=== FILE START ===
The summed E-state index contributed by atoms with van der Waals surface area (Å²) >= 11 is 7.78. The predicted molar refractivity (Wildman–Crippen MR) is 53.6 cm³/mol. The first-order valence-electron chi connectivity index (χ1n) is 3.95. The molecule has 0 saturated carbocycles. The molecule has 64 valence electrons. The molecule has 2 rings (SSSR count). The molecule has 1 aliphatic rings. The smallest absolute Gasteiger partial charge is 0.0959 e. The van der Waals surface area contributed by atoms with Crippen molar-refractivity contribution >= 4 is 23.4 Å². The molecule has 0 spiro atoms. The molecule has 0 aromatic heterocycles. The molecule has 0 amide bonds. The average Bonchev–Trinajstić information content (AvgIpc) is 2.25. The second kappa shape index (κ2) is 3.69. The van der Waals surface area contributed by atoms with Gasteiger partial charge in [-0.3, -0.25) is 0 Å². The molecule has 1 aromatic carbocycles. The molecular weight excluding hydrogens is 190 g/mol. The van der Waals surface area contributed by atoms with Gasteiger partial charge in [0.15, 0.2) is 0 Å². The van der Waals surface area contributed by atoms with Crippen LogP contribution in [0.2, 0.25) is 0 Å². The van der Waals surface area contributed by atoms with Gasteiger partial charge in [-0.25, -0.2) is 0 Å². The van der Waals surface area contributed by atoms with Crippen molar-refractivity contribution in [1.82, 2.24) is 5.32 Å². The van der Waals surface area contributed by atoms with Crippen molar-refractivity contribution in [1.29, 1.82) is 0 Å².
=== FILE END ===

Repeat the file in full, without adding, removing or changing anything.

The summed E-state index contributed by atoms with van der Waals surface area (Å²) >= 11 is 7.78. The predicted molar refractivity (Wildman–Crippen MR) is 53.6 cm³/mol. The first-order valence-electron chi connectivity index (χ1n) is 3.95. The molecule has 0 saturated carbocycles. The molecule has 64 valence electrons. The molecule has 2 rings (SSSR count). The molecule has 1 aliphatic rings. The smallest absolute Gasteiger partial charge is 0.0959 e. The van der Waals surface area contributed by atoms with Crippen molar-refractivity contribution >= 4 is 23.4 Å². The molecule has 0 spiro atoms. The molecule has 0 aromatic heterocycles. The molecule has 0 amide bonds. The average Bonchev–Trinajstić information content (AvgIpc) is 2.25. The second kappa shape index (κ2) is 3.69. The van der Waals surface area contributed by atoms with Gasteiger partial charge in [-0.3, -0.25) is 0 Å². The molecule has 1 aromatic carbocycles. The molecular weight excluding hydrogens is 190 g/mol. The van der Waals surface area contributed by atoms with Gasteiger partial charge in [0.15, 0.2) is 0 Å². The van der Waals surface area contributed by atoms with Crippen LogP contribution in [0.2, 0.25) is 0 Å². The van der Waals surface area contributed by atoms with Gasteiger partial charge in [-0.25, -0.2) is 0 Å². The van der Waals surface area contributed by atoms with Crippen molar-refractivity contribution in [1.82, 2.24) is 5.32 Å². The van der Waals surface area contributed by atoms with Crippen molar-refractivity contribution in [1.29, 1.82) is 0 Å².